Apart from actual supplies, the question existed (and continues to exist) of where to put several tens of thousands of American soldiers and their equipment after the withdrawal of the troops. Obviously the United States does not intend to ditch the equipment, following the example of the USSR. So it must be withdrawn to neighbouring territories. Tajikistan, Uzbekistan, and (to a much lesser extent) Kyrgyzstan are willing to accept this "package" in exchange, for instance, for the expansion of economic aid and various political safeguards against the waves of the "Arab spring." In short – military or even military-strategic cooperation in exchange for money and political stability. Which, in general terms, was let slip during the visit to those countries by Secretary of State Hillary Clinton at the end of the previous year. NATO’s latest steps are in effect a development of the theme formulated and "approved" by Mrs Clinton.

However, one thing is not yet clear – the extent to which this will be active cooperation and whether permanent or temporary bases will be set up under the auspices of the United States or NATO (Rasmussen’s 5 June statement does not mention this). If that is the case, then Russia, in effect handing over to the States the functions of maintaining its defence capability on the southern borders, is very vulnerable. First, military-political cooperation with the United States, as we can see from the example of a number of post-Soviet countries (Ukraine in particular), often takes the form of recycling the arsenal received from the USSR, training military specialists at American training centres across the ocean and in Europe, and also gradually transferring the armed forces of America’s new partner to NATO standards. And that means that those countries will no longer need Russian equipment or its servicing and the relevant cadres. In the wake of the reduction in sales of Russian weapons in the world in general, we will see a fall in demand from the most loyal buyers – the former fraternal republics.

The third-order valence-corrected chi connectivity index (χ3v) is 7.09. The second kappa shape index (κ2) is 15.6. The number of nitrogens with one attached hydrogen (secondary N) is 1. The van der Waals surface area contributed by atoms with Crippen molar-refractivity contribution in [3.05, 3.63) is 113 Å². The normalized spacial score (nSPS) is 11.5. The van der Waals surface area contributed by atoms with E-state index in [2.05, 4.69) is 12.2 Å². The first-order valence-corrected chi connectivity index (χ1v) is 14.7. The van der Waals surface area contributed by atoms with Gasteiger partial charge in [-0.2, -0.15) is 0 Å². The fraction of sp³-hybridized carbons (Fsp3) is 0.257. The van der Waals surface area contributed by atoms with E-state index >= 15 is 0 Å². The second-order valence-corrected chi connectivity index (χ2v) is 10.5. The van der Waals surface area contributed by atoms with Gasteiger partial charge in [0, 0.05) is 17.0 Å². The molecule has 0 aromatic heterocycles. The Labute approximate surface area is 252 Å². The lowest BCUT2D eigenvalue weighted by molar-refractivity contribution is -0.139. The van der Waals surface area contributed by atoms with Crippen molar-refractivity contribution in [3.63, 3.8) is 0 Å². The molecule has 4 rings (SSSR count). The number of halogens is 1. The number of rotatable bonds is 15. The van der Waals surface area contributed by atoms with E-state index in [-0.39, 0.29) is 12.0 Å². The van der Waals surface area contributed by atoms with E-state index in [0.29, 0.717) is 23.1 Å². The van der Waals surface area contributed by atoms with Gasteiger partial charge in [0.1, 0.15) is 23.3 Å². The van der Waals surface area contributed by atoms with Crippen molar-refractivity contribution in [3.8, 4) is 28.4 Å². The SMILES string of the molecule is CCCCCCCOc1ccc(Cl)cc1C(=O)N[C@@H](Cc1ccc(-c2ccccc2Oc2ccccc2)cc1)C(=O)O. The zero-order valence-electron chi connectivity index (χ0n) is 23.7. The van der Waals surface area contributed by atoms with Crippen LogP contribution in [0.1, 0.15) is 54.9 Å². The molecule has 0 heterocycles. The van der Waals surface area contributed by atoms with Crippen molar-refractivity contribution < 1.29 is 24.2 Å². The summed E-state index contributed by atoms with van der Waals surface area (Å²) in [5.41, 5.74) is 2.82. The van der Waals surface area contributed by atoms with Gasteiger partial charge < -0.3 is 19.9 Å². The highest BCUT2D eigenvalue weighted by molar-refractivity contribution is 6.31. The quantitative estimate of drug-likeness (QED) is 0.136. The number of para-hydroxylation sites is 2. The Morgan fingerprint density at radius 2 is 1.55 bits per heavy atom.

Second, the United States is interested in the deployment by 2015 of its Prompt Global Strike system for the destruction of, among others, nuclear targets by means of tactical nonnuclear weapons. This, in conjunction with the development of the missile defence system, will greatly change the global strategic balance in the world and in Russian-US relations in particular. The Central Asian countries could be used as partners in these programmes, just as, for instance, NATO officials are now trying to involve Moldova and Ukraine in this (or more specifically, in cooperation within the framework of individual missile defence elements).